The Premier Baseball Social Network for Players, Coaches, Scouts, and Umpires

Hello Coaches and Instructors. What is your opinion on the bat itself? Do you think there a significant difference in what bat is used? There are so many different choices out there, but is a higher price equal to better performance? Obviously, the hitter has to do his/her part, but is there a "better" bat out there? If so, which one? (In particular for HS baseball) Thanks.

Views: 705

Replies to This Discussion

So far from the responses I have read to this big bat question is that weight is the biggest key. I too agree that if a bat is too heavy the player cannot control it properly, making weight the most important factor when choosing a bat. Try a few bat sizes out and if you are unsure place your bet on the lighter bat. 


How do know what bat weight the player is truly in control of unless their swing is some what refined? I have watched and helped many little league teams and I think anyone that has also will agree that many kids that age have swings that are out of control, regardless of the bat you put in their hands.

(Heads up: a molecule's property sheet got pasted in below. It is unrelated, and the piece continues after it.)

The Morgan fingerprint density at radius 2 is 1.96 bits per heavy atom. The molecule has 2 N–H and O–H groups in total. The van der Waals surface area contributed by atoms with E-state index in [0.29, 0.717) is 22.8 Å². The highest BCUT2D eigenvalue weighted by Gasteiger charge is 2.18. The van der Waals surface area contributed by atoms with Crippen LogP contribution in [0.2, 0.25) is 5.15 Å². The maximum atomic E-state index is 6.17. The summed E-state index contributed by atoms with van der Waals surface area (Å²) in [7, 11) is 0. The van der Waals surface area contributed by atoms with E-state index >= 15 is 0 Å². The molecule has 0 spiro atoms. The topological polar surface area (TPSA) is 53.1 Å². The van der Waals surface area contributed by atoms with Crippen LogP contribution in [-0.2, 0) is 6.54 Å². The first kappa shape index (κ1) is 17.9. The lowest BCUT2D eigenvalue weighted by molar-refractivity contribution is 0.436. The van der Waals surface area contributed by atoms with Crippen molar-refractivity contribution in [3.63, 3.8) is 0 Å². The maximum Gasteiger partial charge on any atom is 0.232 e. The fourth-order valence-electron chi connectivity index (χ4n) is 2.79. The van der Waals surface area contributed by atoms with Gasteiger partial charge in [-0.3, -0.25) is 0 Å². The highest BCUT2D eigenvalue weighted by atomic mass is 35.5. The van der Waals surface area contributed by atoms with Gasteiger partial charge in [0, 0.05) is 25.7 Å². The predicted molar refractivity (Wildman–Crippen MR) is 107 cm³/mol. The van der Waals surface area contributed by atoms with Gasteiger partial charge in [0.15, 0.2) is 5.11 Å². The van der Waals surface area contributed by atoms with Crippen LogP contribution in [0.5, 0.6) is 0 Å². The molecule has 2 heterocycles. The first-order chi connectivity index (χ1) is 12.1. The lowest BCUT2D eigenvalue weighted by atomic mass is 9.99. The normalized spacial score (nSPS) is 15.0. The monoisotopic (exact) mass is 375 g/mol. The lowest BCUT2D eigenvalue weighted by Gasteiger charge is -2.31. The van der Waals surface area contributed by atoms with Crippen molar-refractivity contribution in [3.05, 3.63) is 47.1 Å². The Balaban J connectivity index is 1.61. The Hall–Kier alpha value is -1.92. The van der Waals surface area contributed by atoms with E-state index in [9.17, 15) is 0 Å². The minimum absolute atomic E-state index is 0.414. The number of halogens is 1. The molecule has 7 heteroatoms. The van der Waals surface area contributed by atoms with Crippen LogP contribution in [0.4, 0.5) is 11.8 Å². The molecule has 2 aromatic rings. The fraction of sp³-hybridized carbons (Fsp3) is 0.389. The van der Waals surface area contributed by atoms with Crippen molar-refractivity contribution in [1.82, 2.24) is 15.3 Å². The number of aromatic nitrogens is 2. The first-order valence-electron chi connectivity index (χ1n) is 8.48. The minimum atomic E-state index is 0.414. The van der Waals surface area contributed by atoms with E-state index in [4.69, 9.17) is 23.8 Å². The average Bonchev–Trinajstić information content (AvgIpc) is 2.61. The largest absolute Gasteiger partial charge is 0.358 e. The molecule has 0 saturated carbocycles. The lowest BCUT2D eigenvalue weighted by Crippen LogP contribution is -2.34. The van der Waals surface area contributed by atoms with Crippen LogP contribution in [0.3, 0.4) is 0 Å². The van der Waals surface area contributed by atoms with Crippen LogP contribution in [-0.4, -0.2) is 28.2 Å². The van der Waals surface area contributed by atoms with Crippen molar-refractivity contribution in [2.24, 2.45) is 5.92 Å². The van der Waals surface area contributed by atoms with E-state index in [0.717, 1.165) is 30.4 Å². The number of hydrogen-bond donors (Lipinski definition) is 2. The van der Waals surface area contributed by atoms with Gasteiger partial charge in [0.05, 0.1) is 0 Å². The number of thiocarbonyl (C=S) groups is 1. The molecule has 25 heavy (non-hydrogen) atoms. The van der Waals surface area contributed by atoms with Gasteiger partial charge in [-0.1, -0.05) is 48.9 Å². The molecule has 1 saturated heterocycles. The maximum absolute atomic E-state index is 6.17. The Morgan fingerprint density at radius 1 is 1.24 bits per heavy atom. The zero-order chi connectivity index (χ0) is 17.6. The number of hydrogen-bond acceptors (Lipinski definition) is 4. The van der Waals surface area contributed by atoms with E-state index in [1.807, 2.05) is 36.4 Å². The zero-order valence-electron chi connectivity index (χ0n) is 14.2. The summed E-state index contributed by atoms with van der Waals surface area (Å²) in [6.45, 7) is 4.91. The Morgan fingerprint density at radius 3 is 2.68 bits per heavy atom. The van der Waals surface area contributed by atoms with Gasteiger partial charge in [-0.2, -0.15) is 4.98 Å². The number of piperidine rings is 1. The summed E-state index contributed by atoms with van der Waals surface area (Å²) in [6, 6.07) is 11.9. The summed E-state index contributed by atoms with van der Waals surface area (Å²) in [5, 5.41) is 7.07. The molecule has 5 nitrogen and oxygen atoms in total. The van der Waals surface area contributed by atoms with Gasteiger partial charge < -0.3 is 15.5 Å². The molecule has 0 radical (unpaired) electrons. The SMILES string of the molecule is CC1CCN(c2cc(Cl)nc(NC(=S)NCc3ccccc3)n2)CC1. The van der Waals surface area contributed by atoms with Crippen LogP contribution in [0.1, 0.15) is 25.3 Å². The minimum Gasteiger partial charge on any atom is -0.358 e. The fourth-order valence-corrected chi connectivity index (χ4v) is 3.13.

My recommendation for the best in game results is to spend your money preparing the player before dropping triple digits on a beautiful baseball bat. Refine your players swing and it won't matter what bat you throw in their hands.  

I wrote my comment above to stand on its own so please don't treat what I wrote as anything other than wanting to talk baseball with you all. I own The EDGE Bat though and truly believe in the tool. I started selling it after designing it to coach my own players and felt that it needed shared after seeing the success my teams had with it. Check it out if you agree with what I have shared above. Thanks


          I'm operating on the assumption you agree with the following.

          (a) Interest in baseball among young people has dropped to the point it's 

     has the attention of M.L.B.